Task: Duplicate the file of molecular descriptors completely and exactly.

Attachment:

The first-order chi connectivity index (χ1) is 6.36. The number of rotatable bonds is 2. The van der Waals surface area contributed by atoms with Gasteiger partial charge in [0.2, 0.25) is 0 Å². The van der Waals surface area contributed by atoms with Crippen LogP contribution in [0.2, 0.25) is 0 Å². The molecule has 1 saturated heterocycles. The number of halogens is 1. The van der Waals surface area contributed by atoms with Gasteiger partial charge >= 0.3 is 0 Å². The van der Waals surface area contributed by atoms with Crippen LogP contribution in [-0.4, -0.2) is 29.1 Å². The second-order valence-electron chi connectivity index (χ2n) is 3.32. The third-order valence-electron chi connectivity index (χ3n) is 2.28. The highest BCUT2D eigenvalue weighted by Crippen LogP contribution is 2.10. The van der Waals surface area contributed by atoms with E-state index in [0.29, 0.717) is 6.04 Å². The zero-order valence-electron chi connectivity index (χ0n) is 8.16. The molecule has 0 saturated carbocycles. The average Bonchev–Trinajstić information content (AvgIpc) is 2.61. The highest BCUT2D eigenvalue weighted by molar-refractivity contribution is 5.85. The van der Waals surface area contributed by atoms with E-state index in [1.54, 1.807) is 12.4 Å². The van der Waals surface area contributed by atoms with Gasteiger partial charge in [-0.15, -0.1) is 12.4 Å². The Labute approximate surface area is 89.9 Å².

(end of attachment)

The first-order chi connectivity index (χ1) is 6.36. The number of rotatable bonds is 2. The van der Waals surface area contributed by atoms with Gasteiger partial charge in [0.2, 0.25) is 0 Å². The van der Waals surface area contributed by atoms with Crippen LogP contribution in [0.2, 0.25) is 0 Å². The molecule has 1 saturated heterocycles. The number of halogens is 1. The van der Waals surface area contributed by atoms with Gasteiger partial charge >= 0.3 is 0 Å². The van der Waals surface area contributed by atoms with Crippen LogP contribution in [-0.4, -0.2) is 29.1 Å². The second-order valence-electron chi connectivity index (χ2n) is 3.32. The third-order valence-electron chi connectivity index (χ3n) is 2.28. The highest BCUT2D eigenvalue weighted by Crippen LogP contribution is 2.10. The van der Waals surface area contributed by atoms with E-state index in [0.29, 0.717) is 6.04 Å². The zero-order valence-electron chi connectivity index (χ0n) is 8.16. The molecule has 0 saturated carbocycles. The average Bonchev–Trinajstić information content (AvgIpc) is 2.61. The highest BCUT2D eigenvalue weighted by molar-refractivity contribution is 5.85. The van der Waals surface area contributed by atoms with E-state index in [1.54, 1.807) is 12.4 Å². The van der Waals surface area contributed by atoms with Gasteiger partial charge in [-0.15, -0.1) is 12.4 Å². The Labute approximate surface area is 89.9 Å².